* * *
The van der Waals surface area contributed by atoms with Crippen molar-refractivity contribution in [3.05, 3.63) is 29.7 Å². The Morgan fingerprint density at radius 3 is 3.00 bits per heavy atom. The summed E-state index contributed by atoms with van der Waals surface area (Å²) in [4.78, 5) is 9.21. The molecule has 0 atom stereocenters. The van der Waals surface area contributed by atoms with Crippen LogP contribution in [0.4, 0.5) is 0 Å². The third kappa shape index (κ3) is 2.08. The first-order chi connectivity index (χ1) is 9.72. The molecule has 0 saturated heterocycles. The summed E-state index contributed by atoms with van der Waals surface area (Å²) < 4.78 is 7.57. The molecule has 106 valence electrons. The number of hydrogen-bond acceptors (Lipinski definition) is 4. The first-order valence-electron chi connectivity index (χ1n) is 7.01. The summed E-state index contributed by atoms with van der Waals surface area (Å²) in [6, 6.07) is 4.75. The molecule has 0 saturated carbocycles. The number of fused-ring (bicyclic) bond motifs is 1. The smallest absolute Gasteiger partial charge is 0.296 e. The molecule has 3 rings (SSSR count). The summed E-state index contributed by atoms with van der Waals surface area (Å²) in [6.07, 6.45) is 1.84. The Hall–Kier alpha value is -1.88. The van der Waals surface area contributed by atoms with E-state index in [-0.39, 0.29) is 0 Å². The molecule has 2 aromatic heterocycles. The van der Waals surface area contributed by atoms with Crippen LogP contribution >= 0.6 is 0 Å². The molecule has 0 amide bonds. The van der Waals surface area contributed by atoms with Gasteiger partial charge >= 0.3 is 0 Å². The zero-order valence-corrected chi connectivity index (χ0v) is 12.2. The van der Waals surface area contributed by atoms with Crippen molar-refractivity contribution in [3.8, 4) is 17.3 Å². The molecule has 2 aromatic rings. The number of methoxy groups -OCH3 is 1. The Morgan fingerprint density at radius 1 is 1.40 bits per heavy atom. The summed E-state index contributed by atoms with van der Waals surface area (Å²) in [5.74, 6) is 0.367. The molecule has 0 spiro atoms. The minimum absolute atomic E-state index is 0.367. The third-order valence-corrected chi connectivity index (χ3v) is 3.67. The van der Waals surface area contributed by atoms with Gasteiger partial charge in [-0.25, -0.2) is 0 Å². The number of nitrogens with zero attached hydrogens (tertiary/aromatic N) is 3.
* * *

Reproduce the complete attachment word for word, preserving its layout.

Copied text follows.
The van der Waals surface area contributed by atoms with Crippen molar-refractivity contribution in [3.05, 3.63) is 29.7 Å². The Morgan fingerprint density at radius 3 is 3.00 bits per heavy atom. The summed E-state index contributed by atoms with van der Waals surface area (Å²) in [4.78, 5) is 9.21. The molecule has 0 atom stereocenters. The van der Waals surface area contributed by atoms with Crippen LogP contribution in [0.4, 0.5) is 0 Å². The third kappa shape index (κ3) is 2.08. The first-order chi connectivity index (χ1) is 9.72. The molecule has 0 saturated heterocycles. The summed E-state index contributed by atoms with van der Waals surface area (Å²) < 4.78 is 7.57. The molecule has 106 valence electrons. The number of hydrogen-bond acceptors (Lipinski definition) is 4. The first-order valence-electron chi connectivity index (χ1n) is 7.01. The summed E-state index contributed by atoms with van der Waals surface area (Å²) in [6, 6.07) is 4.75. The molecule has 0 saturated carbocycles. The number of fused-ring (bicyclic) bond motifs is 1. The smallest absolute Gasteiger partial charge is 0.296 e. The molecule has 3 rings (SSSR count). The summed E-state index contributed by atoms with van der Waals surface area (Å²) in [6.07, 6.45) is 1.84. The Hall–Kier alpha value is -1.88. The van der Waals surface area contributed by atoms with E-state index in [-0.39, 0.29) is 0 Å². The molecule has 2 aromatic heterocycles. The van der Waals surface area contributed by atoms with Crippen LogP contribution >= 0.6 is 0 Å². The molecule has 0 amide bonds. The van der Waals surface area contributed by atoms with Gasteiger partial charge >= 0.3 is 0 Å². The zero-order valence-corrected chi connectivity index (χ0v) is 12.2. The van der Waals surface area contributed by atoms with Crippen molar-refractivity contribution in [3.8, 4) is 17.3 Å². The molecule has 2 aromatic rings. The number of methoxy groups -OCH3 is 1. The Morgan fingerprint density at radius 1 is 1.40 bits per heavy atom. The summed E-state index contributed by atoms with van der Waals surface area (Å²) in [5.74, 6) is 0.367. The molecule has 0 spiro atoms. The minimum absolute atomic E-state index is 0.367. The third-order valence-corrected chi connectivity index (χ3v) is 3.67. The van der Waals surface area contributed by atoms with Gasteiger partial charge in [-0.25, -0.2) is 0 Å². The number of nitrogens with zero attached hydrogens (tertiary/aromatic N) is 3.